[Date Prev][Date Next][Thread Prev][Thread Next][Date Index][Thread Index][Subject Index][Author Index]

Re: Venom in Sinornithosaurus



> > More than just 'a few' lizard species would have to
> have become extinct.
> > It's been estimated that up to 100 lizard species
> world-wide might be
> > venomous to some degree, based on the varanid and
> iguanian species that
> > venom glands have been identified in so far.

Ok, then I'll propose a more restrictive extinction event:

Suppose all snakes go extinct except for the non venomous Corn Snake family.
Do you then conclude despite finding fossils with fangs, that the snakes were 
non-poisonous, as there must be some other function for the fangs?

Thats essentially what happened with theropods/archosaurs - very restrictive 
extinctions. Only neoornithes/crocs survived to our current age and radiated - 
with the crocs not doing nearly as much radiation.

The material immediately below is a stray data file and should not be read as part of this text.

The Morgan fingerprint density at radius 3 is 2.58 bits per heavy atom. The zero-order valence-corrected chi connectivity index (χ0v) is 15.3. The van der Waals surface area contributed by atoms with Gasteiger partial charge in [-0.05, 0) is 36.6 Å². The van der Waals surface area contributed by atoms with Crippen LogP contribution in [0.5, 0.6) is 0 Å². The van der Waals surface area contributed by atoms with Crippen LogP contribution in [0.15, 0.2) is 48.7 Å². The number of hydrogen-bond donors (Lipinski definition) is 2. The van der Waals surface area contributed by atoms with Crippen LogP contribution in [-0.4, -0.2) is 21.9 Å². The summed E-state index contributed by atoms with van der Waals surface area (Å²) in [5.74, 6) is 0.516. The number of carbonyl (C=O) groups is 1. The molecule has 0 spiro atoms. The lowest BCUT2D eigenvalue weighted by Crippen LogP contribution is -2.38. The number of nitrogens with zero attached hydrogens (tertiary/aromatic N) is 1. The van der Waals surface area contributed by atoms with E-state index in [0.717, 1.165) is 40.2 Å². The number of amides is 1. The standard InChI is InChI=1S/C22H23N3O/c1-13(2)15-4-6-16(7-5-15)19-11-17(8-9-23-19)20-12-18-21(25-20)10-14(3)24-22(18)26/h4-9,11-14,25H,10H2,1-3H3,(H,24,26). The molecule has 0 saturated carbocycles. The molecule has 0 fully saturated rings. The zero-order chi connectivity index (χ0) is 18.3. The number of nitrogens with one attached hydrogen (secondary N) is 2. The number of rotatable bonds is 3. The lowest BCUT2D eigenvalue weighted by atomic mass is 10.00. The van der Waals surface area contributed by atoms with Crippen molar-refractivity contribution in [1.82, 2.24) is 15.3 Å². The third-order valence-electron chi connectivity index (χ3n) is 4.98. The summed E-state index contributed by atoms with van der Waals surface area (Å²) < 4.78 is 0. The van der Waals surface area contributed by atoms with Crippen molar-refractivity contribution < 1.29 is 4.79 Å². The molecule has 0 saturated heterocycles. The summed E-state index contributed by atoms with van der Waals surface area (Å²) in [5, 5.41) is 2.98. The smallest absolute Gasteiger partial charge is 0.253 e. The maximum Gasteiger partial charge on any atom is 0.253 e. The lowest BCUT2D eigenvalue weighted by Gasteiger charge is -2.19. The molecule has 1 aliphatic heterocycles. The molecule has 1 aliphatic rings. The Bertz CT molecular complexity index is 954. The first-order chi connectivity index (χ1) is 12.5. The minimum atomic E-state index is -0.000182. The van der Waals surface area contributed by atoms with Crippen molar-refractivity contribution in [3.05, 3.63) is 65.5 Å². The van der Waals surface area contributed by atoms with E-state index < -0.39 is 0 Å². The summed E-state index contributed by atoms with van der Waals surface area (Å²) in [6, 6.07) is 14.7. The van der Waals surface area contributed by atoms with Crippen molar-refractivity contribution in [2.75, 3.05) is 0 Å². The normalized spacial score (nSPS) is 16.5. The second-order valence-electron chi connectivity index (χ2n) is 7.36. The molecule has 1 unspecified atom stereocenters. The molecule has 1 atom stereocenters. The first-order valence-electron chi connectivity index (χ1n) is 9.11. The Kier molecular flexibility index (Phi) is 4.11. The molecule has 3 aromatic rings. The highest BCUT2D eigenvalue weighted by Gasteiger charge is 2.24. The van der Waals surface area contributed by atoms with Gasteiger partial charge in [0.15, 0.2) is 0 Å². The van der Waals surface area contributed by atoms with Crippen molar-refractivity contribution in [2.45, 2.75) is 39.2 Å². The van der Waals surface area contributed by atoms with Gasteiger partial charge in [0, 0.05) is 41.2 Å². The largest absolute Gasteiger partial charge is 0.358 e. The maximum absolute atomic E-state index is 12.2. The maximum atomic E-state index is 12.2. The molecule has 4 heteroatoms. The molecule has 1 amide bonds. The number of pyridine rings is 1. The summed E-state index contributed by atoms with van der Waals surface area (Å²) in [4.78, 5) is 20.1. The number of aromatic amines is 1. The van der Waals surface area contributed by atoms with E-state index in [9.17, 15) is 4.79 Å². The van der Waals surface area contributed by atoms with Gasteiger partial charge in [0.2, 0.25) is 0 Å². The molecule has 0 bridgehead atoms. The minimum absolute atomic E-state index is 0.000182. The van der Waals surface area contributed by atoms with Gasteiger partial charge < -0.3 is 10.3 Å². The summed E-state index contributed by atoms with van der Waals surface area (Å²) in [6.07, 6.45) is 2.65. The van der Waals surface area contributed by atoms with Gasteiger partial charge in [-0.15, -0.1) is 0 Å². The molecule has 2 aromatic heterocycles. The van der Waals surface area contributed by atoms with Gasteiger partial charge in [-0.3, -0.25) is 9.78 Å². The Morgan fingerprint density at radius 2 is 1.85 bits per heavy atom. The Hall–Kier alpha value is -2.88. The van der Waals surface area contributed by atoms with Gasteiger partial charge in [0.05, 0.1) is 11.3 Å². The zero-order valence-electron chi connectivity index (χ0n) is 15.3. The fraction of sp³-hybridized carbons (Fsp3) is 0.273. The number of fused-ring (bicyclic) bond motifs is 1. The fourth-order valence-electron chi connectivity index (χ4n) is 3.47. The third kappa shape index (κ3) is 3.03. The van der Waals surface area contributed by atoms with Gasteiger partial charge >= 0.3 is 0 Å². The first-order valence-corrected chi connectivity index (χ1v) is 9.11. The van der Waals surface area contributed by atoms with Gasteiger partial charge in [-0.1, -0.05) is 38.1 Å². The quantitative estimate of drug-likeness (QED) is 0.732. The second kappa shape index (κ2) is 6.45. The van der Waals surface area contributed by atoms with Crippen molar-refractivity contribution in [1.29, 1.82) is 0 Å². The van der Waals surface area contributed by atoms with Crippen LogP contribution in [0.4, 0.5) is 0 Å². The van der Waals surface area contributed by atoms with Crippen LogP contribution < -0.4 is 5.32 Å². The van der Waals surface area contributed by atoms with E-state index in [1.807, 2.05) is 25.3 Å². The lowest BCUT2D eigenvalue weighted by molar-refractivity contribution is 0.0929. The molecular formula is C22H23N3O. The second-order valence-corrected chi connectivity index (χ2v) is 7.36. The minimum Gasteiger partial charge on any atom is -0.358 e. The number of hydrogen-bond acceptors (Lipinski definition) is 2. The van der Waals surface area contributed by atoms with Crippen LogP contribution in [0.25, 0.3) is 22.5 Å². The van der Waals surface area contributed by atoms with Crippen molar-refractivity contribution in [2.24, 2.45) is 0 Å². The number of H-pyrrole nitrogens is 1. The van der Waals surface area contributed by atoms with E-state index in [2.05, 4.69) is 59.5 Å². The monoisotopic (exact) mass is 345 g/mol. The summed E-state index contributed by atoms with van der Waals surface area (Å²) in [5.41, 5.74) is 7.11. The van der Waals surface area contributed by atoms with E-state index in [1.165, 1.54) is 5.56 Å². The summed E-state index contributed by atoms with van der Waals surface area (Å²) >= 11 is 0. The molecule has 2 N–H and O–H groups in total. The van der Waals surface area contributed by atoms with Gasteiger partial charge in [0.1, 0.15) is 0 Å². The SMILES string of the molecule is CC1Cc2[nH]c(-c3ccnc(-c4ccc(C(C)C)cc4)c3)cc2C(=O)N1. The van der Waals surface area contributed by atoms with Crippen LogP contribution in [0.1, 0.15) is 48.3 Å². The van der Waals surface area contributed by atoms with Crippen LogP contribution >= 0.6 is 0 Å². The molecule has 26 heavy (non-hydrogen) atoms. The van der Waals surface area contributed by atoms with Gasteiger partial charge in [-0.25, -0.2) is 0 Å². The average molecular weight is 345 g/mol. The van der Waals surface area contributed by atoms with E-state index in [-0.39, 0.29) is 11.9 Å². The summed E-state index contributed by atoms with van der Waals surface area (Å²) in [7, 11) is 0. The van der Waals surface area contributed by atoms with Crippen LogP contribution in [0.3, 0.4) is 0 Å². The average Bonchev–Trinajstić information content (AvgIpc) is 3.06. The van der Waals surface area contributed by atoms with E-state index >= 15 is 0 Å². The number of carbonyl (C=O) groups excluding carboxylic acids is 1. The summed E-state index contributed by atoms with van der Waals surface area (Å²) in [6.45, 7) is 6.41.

Archosaurs today are not that *diverse* (depending on your measure, yes I know 
birds as a group have one of the highest species numbers).
Most archosaur lineages are extinct.
Most mammals are non-venomous, so if you get rid of most mammals, it is likely 
that you will have gotten rid of all venomous mammals, the same may have been 
true for Archosaurs.

Yes, I know - if only corn snakes were around, there would be no evidence in 
extant animals for venom, and we shouldn't assume earlier snakes had venom - 
fine.

But if a fossil is found suggesting venom, we shouldn't look at extant 
relatives, and take the absence of venomous as indicating the fossil wasn't 
venomous.

That said, I don't think this particular fossil has any strong indications of 
being from something venomous - I just don't buy the birds aren't venomous, so 
to say a dinosaur was venomous is an extraordinary claim.
I simply view it as an unsupported claim at this time.